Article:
24. Hi Giac, it's incredible. You might think it is a real kitchen ... fantastic !!
    I can watch your pictures for hours. Again and again I see new details. The kitchen is a dream !!!! Your whole house is a dream!

    Big hugs

  25. La excelencia de tu trabajo me deja sin palabras, Giac! Es una belleza! Cuando he visto que desechabas la antigua cocina casi rompo a llorar... viendo cómo ha quedado ahora creo que voy a llorar de emoción!!! Jaaaa! Te admiro! :)

  26. WOW! Words fail. Your work is nothing short of genius. And I love the use of your word "simple" in relation to the wall ovens, etc. Might be simple for you but way beyond the reach of some of us who dabble with miniatures. You are an inspiration!
    Regards, Linda

  27. Well that's nice and spacious! And fitting the manor. You stayed true to the original inspiration. Very well done!

  28. Bonjour Giac,
    Quel FANTASTIQUE travail ! Cette cuisine paraît tellement réelle. C'est une pièce spacieuse, parfaitement agencée ...
    Que d'ingéniosité déployée là encore.
    Félicitations !
    Amicalement. joce

  29. Did I ever mention before that you never stop to amaze me??? ;O) Whenever you're building a room it is awesome and so was the old kitchen... if you'd asked me before I would also have joined the choir saying "What a pity..." But you were right - the old kitchen was not realistic and too small and limited for such a big household. Your makeover was worth any effort, time and burnt fingers (btw - this tictac coal idea is genius). Your new kitchen is fascinating in every way with so many details to discover. And it's always great to see how you're achieving these results that look so realistic in the end that nobody not knowing the background of these pictures would ever suppose it's a miniature room. I'm looking forward to learn what a bain marie is and I've already learned the meaning of a dumb waiter, it's always great to hear new expressions in English. But now I have a problem... your roasted chickens looks so yummy! *LOL*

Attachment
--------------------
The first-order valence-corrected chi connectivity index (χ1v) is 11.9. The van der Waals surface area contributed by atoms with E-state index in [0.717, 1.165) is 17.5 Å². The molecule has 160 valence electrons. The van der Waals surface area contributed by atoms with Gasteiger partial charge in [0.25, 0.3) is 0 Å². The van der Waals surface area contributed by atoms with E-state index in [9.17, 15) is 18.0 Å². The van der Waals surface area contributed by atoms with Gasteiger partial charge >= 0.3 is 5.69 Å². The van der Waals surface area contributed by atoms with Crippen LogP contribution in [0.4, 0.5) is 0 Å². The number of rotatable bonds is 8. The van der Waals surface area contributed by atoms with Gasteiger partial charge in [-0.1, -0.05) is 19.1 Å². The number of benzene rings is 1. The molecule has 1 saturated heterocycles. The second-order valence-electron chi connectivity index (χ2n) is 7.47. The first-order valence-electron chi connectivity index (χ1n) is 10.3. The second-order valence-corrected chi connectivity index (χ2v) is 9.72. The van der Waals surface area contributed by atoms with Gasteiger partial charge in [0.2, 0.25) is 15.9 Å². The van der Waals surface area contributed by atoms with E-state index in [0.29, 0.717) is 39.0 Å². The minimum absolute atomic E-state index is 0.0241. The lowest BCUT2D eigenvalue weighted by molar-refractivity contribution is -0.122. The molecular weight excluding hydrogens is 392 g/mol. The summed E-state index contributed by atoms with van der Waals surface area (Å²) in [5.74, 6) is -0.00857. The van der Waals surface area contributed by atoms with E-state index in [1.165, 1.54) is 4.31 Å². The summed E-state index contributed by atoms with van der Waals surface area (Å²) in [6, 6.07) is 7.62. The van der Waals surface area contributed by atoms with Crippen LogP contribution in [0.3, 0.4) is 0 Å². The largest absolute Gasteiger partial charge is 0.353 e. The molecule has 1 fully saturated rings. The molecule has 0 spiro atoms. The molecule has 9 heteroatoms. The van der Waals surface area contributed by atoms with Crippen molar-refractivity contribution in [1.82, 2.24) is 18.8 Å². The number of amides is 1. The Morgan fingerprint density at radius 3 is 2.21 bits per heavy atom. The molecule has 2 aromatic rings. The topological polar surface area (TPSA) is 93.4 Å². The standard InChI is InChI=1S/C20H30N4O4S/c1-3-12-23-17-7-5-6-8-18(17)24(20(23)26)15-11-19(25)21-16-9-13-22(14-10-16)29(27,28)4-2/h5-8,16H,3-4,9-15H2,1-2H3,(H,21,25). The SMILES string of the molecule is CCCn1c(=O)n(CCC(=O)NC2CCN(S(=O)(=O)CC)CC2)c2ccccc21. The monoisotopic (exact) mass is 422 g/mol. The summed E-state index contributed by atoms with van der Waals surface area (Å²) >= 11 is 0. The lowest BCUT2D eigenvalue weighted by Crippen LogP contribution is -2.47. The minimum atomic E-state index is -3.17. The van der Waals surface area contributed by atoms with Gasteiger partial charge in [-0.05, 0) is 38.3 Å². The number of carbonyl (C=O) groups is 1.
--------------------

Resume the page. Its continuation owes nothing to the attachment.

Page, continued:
30. Hola Giac, Me quedo maravillada con tu trabajo. Si bien es cierto la cocina anterior ya era perfecta, la nueva te quedo simplemente "Magnifica".

  31. Hi Giac. I have thoroughly enjoyed this post and every step of the way in your creating of this kitchen. Your imagination and ideas are inspirational, and your attention to detail is remarkable. The result looks both authentic and realistic. Do you mind me asking what "spray paint" you used on your range and fireboxes? Is it acrylic or oil based, or some other paint? Thanks again for this wonderful post. Celia

  32. Giac, your work is awesome! Have I said it before? The attention to detail and your craftiness to produce so many beautiful pieces and recreate the perfect atmosphere are just beyond words. Your kitchen is MARVELLOUS.

  33. Dear Giac, I am absolutely awestruck with this new kitchen!!!! Again and again I have had to look twice or three times to be sure the picture is of miniatures and not the real thing! You have transformed the place from a Victorian Estate to a Grand Palatial Manor suitable for Royalty to visit! (I assume the banquet hall will be busy with all the Lordly guests!) I just can't believe this is in the same house as the first kitchen! There is such grandeur in every piece you built..... but those chimneys with those ovens and the huge cooking surface.... WOW WOW WOW!!! They really set the tone.... serious cooking gets done here! And watching the work you have done on the other parts of the house recently, I can see how much this new kitchen was needed... Now it really is equal to the grandeur of the improved bedrooms and library and halls! This Manor just keeps getting more and more impressive! I LOVE it!!!

  34. Hey buddy
    Your renovated kitchen looks incredible! Every room that you have gone back to has looked more like a RL room than the last! I learn so much from your pictures and how you describe how you built everything - the ovens are so great and all the new display cabinets and counters make the whole room look like it's capable of catering en masse. It also has a historical appearance which suits the Manor well (Chatsworth is my favourite place in the world and you have caught the essence of it just perfectly).
    I can't wait to see more...
    Best as always
    Si x

  35. Hello, Giac - Yes, I loved the old kitchen, but now that I see the new one, I know that of course you were right to rework the space to create a working kitchen befitting the size of the manor. The new space is overwhelmingly beautiful and functional. You've done a wonderful job on the chimneys, ovens, and built-in storage units. I'm in awe of the complexity of all your designs, from the floor to the ceilings - including that huge and perfect table. This kitchen is an outstanding accomplishment. Congratulations!